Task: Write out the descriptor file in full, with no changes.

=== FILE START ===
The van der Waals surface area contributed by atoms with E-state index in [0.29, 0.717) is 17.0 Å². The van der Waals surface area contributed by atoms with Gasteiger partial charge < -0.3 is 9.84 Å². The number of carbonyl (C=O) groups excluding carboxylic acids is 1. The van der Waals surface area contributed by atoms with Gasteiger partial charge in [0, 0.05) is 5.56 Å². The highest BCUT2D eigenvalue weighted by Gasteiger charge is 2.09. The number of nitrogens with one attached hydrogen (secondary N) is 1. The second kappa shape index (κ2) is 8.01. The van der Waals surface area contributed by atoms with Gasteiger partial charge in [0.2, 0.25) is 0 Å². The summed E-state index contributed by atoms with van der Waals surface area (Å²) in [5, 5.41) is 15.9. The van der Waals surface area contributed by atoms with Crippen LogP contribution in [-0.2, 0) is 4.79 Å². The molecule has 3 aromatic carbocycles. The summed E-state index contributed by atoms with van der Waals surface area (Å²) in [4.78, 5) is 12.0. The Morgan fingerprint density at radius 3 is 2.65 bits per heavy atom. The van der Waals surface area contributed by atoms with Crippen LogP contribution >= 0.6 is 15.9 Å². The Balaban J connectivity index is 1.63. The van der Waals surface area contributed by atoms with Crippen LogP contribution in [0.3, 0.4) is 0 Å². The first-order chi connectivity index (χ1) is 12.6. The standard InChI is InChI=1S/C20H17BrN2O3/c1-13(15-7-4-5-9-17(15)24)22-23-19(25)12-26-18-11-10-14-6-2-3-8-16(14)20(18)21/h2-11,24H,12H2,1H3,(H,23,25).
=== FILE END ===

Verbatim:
The van der Waals surface area contributed by atoms with E-state index in [0.29, 0.717) is 17.0 Å². The van der Waals surface area contributed by atoms with Gasteiger partial charge < -0.3 is 9.84 Å². The number of carbonyl (C=O) groups excluding carboxylic acids is 1. The van der Waals surface area contributed by atoms with Gasteiger partial charge in [0, 0.05) is 5.56 Å². The highest BCUT2D eigenvalue weighted by Gasteiger charge is 2.09. The number of nitrogens with one attached hydrogen (secondary N) is 1. The second kappa shape index (κ2) is 8.01. The van der Waals surface area contributed by atoms with Gasteiger partial charge in [0.2, 0.25) is 0 Å². The summed E-state index contributed by atoms with van der Waals surface area (Å²) in [5, 5.41) is 15.9. The van der Waals surface area contributed by atoms with Crippen LogP contribution in [-0.2, 0) is 4.79 Å². The molecule has 3 aromatic carbocycles. The summed E-state index contributed by atoms with van der Waals surface area (Å²) in [4.78, 5) is 12.0. The Morgan fingerprint density at radius 3 is 2.65 bits per heavy atom. The van der Waals surface area contributed by atoms with Crippen LogP contribution >= 0.6 is 15.9 Å². The Balaban J connectivity index is 1.63. The van der Waals surface area contributed by atoms with Crippen LogP contribution in [0.3, 0.4) is 0 Å². The first-order chi connectivity index (χ1) is 12.6. The standard InChI is InChI=1S/C20H17BrN2O3/c1-13(15-7-4-5-9-17(15)24)22-23-19(25)12-26-18-11-10-14-6-2-3-8-16(14)20(18)21/h2-11,24H,12H2,1H3,(H,23,25).